The righteous person may have many troubles, but the Lord delivers him from them all
Tola was a beautiful bride. Strong, young, elegant, and vibrant. God delicately created her. Her overwhelming sense of hope was revealed in the glint in her eyes and the smile on her face. She personified the joy of existence. I imagine how hard she must have fought to stay back with us, to remain by your side and journey this world with you, but the Giver of life said her time in this realm was up. He called her, and, left with no choice, she had to heed. Her death saddens us, but we are grateful for all the impact, laughter, and memories we shared with her.
Your cry was loud when I called you a few hours after her death. I pictured your tears flowing down like water from a hill. You cried out as the righteous would do. I did not ask you to stop crying. As you did, we also cried, though our grief is incomparable to the pain you feel in the core of your soul. Our sorrows pale compared to how much you weep and grieve in the privacy of your room, where no one will see you. Tunde, your cherished wife was sweet and dear to your heart, I know. You may cry uncontrollably and feel your sorrow will never end because of the grief and the pain, but I know God will console you. The combined lamentations of sympathizers, home and abroad, cannot give you an elixir for the pain: you have to turn to God because no one else can give you the consolation that works.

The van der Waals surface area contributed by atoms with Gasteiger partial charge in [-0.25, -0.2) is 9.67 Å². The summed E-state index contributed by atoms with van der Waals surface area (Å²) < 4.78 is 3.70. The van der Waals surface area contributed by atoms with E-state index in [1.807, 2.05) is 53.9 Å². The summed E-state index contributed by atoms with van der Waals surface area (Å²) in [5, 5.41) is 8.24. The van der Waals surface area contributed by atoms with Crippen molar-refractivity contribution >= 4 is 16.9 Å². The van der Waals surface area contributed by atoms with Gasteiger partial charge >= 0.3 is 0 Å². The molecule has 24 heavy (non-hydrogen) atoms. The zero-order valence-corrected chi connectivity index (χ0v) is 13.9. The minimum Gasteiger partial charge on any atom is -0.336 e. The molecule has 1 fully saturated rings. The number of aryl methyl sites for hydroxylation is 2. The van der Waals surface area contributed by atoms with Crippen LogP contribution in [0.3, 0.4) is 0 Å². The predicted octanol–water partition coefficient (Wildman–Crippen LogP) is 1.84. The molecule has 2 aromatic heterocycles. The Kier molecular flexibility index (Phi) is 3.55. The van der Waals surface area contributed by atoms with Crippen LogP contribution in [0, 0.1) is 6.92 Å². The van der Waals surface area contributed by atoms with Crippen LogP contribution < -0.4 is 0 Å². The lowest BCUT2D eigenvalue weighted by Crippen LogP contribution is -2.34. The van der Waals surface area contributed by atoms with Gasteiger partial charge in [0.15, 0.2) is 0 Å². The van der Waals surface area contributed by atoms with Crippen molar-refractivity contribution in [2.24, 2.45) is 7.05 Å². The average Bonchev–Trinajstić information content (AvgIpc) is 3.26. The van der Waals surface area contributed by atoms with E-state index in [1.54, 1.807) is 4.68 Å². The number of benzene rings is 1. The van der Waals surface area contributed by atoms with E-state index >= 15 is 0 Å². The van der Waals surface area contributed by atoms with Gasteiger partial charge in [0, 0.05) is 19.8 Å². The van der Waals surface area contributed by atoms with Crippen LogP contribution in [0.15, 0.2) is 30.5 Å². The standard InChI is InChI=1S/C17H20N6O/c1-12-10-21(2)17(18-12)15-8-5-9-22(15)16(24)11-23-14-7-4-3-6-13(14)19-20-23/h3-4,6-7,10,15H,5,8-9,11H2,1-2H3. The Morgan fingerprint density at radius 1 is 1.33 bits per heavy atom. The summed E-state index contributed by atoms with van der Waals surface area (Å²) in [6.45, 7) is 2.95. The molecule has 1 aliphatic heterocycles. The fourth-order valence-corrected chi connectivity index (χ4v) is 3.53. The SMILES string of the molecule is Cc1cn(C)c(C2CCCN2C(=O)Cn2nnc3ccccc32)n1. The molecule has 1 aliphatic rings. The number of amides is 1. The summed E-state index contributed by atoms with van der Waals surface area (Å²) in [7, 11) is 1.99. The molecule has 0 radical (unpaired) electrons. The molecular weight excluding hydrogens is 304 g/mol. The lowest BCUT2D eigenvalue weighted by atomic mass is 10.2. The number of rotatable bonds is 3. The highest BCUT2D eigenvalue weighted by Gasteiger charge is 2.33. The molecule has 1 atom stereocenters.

The righteous cry out, and the Lord hears them…